Qantas passengers are likely to avoid any major turbulence as a result of the airline axing 1000 jobs and warning of a $300 million loss in the first half of next year.
According to an industry expert, cheap airfares of the past decade and plenty of seat capacity are set to continue. ''The only way passengers will suffer is if Qantas reduces that capacity [supply of seats] and that is highly unlikely,'' said Dr Tony Webber, a former Qantas chief economist.
''Reducing capacity would force airfares up, but I can't see it happening because Qantas is trying to hold on to its 65 per cent [domestic] market share.
''They haven't mentioned cutting capacity at all,'' he said.
Dr Webber, now an associate professor at the University of Sydney Business School and managing director of Webber Quantitative Consulting, said that in a worst-case scenario if seat capacity was cut it would be on under-performing routes.
Domestically, those routes may include Darwin and Adelaide, and internationally the key New Zealand cities of Christchurch and Wellington.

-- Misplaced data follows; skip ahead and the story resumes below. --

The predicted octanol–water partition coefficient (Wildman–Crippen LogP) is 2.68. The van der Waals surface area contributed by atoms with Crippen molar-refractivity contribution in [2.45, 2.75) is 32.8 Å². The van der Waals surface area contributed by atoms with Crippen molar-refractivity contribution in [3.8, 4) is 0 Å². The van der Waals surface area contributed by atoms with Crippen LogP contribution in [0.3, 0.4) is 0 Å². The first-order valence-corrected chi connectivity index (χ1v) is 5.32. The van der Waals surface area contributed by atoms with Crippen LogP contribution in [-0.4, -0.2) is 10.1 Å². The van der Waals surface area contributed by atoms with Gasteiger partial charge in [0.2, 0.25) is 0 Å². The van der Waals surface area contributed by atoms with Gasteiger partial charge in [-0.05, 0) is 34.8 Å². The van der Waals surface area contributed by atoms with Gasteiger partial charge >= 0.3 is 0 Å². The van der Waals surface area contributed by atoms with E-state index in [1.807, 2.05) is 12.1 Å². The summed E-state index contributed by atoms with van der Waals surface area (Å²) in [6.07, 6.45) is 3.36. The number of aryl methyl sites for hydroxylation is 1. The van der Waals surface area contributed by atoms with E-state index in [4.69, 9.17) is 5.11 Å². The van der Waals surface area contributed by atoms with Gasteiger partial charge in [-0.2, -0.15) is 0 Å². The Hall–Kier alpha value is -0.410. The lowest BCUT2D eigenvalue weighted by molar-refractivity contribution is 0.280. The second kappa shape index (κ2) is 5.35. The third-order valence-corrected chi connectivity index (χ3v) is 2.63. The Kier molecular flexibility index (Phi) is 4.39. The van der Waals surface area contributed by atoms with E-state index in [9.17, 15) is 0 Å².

''There isn't much left to cut of the international routes because they are already down to bare bones,'' Dr Webber said. ''They certainly wouldn't touch the US or European routes.''
Dr Webber said passengers had enjoyed low airfares for more than 10 years. ''If you look at the international and domestic market over the past decade, the basic airfares haven't changed much and I don't think they will as a result of this.''
But he said airfares were ''too low''. ''When there are too many seats out there and supply exceeds demand you will get airfares falling or staying at the same level, however costs go up and margins fall. That is what is happening to Qantas. They can only stop discounting if they pull capacity out, but that is the last thing they want to do.''
He said the airline has an unflinching pursuit of market share.
Dr Webber said Qantas ''needs'' a price hike of about 10 to 15 per cent over four years.